Engineering Rules: ‘Good Governance’ According to Standards Movements since 1880

44th Käte Hamburger Lecture

Monday, 14th June 2021 (18:00, CEST) | Online Lecture via Zoom

Private, voluntary standards shape almost everything we use, from screw threads to shipping containers to e-readers. They have been critical to every major change in the world economy for more than a century, including the rise of global manufacturing and the ubiquity of the Internet. This lecture featured JoAnne Yates and Craig Murphy, whose book ‘Engineering Rules. Global Standard Setting since 1880’, traces the standard-setting system's evolution through time, revealing a process with an astonishingly pervasive, if rarely noticed, impact on all of our lives. Drawing on archival materials from three continents, including newly uncovered documents contributed by key standard setters, interviews, and direct observation of recent web-related standard setting, Yates and Murphy described the ideals that sparked the standardization movement and the ways its leaders tried to realize those ideals. The movement’s focus has always been on a process for creating rules that will be followed globally, a quintessential form of 'good governance'. For the early standardizers this involved laborious, consensus-based decision-making among experts representing different stakeholders, a kind of “deliberative technocracy” that also had democratic pretensions. Recently, groups as diverse as progressive environmentalists and the World Economic Forum’s 'Global Redesign Initiative' have advocated intergovernmental rulemaking with processes that claim to follow the engineering standard-setters’ governance norms, which makes their history especially timely.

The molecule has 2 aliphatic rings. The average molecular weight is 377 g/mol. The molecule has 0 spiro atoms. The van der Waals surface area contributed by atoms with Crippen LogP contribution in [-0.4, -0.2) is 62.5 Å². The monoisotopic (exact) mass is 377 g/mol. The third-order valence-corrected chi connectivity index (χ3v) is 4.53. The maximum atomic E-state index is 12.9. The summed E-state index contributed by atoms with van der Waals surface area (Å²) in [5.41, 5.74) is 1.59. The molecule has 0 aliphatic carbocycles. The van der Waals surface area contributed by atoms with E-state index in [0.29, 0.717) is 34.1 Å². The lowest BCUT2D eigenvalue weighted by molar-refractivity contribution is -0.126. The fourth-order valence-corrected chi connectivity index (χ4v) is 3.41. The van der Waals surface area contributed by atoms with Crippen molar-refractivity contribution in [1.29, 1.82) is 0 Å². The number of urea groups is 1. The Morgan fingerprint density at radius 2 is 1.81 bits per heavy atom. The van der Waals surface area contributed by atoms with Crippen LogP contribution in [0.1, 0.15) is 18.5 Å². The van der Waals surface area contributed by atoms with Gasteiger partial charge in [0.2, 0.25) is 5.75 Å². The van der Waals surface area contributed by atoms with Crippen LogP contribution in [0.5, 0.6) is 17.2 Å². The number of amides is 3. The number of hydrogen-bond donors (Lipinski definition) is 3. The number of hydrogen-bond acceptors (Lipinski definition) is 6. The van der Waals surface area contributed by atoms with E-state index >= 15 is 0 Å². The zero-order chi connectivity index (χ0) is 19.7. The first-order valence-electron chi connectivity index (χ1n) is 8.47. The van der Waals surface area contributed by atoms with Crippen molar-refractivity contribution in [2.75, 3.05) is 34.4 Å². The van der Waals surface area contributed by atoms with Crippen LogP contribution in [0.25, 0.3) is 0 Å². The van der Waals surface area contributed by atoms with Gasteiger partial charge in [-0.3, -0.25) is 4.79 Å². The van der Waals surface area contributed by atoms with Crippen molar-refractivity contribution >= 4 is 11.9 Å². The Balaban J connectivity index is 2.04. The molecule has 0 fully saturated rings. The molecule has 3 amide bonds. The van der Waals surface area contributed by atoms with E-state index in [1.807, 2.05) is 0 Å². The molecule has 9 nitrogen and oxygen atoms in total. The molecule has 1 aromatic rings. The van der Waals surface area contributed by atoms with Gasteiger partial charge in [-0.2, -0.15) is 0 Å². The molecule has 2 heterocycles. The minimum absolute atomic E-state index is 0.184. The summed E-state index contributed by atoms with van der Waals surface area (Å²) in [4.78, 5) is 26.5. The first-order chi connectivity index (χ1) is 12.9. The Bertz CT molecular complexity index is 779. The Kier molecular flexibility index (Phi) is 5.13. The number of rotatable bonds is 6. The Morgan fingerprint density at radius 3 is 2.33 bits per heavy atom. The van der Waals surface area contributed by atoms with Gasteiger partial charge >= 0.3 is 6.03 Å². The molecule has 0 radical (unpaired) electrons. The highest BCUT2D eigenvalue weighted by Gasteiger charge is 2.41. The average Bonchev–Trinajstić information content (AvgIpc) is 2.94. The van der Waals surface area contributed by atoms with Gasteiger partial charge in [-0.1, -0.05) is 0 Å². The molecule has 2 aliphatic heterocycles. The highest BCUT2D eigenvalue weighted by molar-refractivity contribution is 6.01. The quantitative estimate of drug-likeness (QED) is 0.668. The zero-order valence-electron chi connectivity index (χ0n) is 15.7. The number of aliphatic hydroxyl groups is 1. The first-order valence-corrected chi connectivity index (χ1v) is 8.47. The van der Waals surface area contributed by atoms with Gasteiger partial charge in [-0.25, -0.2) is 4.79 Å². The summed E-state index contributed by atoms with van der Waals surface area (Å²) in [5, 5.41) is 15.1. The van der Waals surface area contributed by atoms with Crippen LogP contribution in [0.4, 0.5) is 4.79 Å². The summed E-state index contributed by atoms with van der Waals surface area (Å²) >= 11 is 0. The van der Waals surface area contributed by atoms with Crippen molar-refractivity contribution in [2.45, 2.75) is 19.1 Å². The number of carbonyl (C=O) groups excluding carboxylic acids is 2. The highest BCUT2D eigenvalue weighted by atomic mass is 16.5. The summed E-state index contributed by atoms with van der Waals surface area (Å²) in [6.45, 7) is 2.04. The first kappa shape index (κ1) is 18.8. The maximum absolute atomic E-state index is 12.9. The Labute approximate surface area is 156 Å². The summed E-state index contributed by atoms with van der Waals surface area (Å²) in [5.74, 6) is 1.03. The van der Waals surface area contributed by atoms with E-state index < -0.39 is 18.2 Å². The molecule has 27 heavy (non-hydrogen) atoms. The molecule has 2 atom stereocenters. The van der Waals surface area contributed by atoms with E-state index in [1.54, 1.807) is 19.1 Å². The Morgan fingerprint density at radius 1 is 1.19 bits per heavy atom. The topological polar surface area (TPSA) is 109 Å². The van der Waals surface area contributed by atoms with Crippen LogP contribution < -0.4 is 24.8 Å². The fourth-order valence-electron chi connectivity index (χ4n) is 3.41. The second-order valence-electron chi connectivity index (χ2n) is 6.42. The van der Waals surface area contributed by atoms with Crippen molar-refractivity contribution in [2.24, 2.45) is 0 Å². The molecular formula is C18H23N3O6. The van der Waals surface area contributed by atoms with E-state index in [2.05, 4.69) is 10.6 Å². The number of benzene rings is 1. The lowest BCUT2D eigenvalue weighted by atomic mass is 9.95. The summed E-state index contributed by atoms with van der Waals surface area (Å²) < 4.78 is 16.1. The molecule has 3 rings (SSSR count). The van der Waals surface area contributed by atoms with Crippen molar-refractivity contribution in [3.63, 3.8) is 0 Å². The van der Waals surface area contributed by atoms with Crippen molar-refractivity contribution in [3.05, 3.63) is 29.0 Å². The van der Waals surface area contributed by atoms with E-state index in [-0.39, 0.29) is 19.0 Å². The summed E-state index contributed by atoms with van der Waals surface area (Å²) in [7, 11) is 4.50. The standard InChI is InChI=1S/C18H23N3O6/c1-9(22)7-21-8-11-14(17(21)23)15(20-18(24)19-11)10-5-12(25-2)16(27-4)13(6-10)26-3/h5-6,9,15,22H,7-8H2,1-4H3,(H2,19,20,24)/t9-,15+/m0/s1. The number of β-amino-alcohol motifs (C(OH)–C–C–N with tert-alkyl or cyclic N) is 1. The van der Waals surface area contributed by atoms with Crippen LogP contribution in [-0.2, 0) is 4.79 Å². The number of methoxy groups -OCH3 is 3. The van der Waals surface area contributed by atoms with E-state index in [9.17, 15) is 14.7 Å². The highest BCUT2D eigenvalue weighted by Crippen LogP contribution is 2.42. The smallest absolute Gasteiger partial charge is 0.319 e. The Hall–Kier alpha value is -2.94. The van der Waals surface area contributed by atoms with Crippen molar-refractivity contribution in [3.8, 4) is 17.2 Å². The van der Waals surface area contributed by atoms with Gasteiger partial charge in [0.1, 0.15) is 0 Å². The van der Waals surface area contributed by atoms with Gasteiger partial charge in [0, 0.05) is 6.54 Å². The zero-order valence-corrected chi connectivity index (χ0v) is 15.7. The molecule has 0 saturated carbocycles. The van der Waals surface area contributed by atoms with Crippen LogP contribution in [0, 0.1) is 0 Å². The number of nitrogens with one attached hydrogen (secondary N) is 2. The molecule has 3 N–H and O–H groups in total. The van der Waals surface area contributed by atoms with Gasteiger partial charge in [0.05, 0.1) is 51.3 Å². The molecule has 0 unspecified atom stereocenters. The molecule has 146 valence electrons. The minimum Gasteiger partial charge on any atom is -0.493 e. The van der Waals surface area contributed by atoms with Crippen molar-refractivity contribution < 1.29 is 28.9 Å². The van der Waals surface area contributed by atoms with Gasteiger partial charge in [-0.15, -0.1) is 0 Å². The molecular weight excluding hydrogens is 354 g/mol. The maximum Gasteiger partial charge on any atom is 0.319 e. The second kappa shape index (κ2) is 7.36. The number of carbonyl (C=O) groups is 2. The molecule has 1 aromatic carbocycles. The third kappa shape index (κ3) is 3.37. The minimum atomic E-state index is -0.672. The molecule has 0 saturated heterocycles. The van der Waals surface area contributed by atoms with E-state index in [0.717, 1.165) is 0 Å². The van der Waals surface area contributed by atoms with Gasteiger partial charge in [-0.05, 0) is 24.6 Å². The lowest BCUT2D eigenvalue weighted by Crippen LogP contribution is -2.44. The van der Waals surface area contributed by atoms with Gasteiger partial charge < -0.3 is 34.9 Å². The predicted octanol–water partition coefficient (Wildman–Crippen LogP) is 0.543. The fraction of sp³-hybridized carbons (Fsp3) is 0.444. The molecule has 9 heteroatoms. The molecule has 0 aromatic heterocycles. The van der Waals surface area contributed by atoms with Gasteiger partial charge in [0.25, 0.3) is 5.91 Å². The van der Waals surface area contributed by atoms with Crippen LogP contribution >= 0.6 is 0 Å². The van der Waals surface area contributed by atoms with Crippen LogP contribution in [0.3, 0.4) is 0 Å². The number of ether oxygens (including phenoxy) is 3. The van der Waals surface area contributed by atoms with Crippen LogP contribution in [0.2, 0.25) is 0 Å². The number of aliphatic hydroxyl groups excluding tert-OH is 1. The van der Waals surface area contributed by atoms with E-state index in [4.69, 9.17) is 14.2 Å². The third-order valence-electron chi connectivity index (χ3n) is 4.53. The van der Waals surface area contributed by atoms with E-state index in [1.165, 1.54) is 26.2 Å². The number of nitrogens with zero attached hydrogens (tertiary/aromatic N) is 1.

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Welcome and Introductory Remarks
Dr Jens Steffek
Professor of Transnational Governance, Technical University Darmstadt


44th Käte Hamburger Lecture
Engineering Rules: ‘Good Governance’ According to Standards Movements since 1880

Dr Craig N. Murphy
Betty Freyhof Johnson ’44 Professor of Political Science, Wellesley College

Dr JoAnne Yates
Sloan Distinguished Professor of Management, Emerita and Professor Post Tenure of Work and Organization Studies and Managerial Communication, MIT Sloan School of Management

Discussant:  Dr Sigrid Quack
Professor of Sociology and Managing Director of the Käte Hamburger Kolleg / Centre for Global Cooperation Research, UDE

Moderator:  Dr Jens Steffek

Q&A with the Audience

Concluding Remarks and End of the Lecture


Lecture Duet

Lecture programme and concept note